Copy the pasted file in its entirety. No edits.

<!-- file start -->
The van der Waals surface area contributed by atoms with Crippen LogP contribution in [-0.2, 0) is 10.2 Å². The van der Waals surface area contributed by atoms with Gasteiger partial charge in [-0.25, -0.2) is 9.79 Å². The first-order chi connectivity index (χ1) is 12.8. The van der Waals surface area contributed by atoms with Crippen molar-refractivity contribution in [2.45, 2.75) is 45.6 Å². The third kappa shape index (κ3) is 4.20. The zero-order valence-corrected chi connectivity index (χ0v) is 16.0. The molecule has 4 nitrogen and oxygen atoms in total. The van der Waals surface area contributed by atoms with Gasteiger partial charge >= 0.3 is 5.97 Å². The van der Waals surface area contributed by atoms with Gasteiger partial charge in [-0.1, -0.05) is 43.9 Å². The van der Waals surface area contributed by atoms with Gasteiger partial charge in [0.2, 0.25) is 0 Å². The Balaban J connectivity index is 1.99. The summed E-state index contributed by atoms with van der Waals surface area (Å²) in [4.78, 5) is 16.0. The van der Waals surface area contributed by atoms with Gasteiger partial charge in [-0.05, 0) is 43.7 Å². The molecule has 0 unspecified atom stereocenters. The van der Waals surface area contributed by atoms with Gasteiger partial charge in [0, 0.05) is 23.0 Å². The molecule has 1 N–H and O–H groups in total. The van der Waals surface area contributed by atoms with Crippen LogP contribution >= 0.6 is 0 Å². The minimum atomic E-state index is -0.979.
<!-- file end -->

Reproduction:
The van der Waals surface area contributed by atoms with Crippen LogP contribution in [-0.2, 0) is 10.2 Å². The van der Waals surface area contributed by atoms with Gasteiger partial charge in [-0.25, -0.2) is 9.79 Å². The first-order chi connectivity index (χ1) is 12.8. The van der Waals surface area contributed by atoms with Crippen molar-refractivity contribution in [2.45, 2.75) is 45.6 Å². The third kappa shape index (κ3) is 4.20. The zero-order valence-corrected chi connectivity index (χ0v) is 16.0. The molecule has 4 nitrogen and oxygen atoms in total. The van der Waals surface area contributed by atoms with Gasteiger partial charge >= 0.3 is 5.97 Å². The van der Waals surface area contributed by atoms with Gasteiger partial charge in [-0.1, -0.05) is 43.9 Å². The van der Waals surface area contributed by atoms with Gasteiger partial charge in [0.2, 0.25) is 0 Å². The Balaban J connectivity index is 1.99. The summed E-state index contributed by atoms with van der Waals surface area (Å²) in [4.78, 5) is 16.0. The van der Waals surface area contributed by atoms with Gasteiger partial charge in [-0.05, 0) is 43.7 Å². The molecule has 0 unspecified atom stereocenters. The van der Waals surface area contributed by atoms with Gasteiger partial charge in [0, 0.05) is 23.0 Å². The molecule has 1 N–H and O–H groups in total. The van der Waals surface area contributed by atoms with Crippen LogP contribution >= 0.6 is 0 Å². The minimum atomic E-state index is -0.979.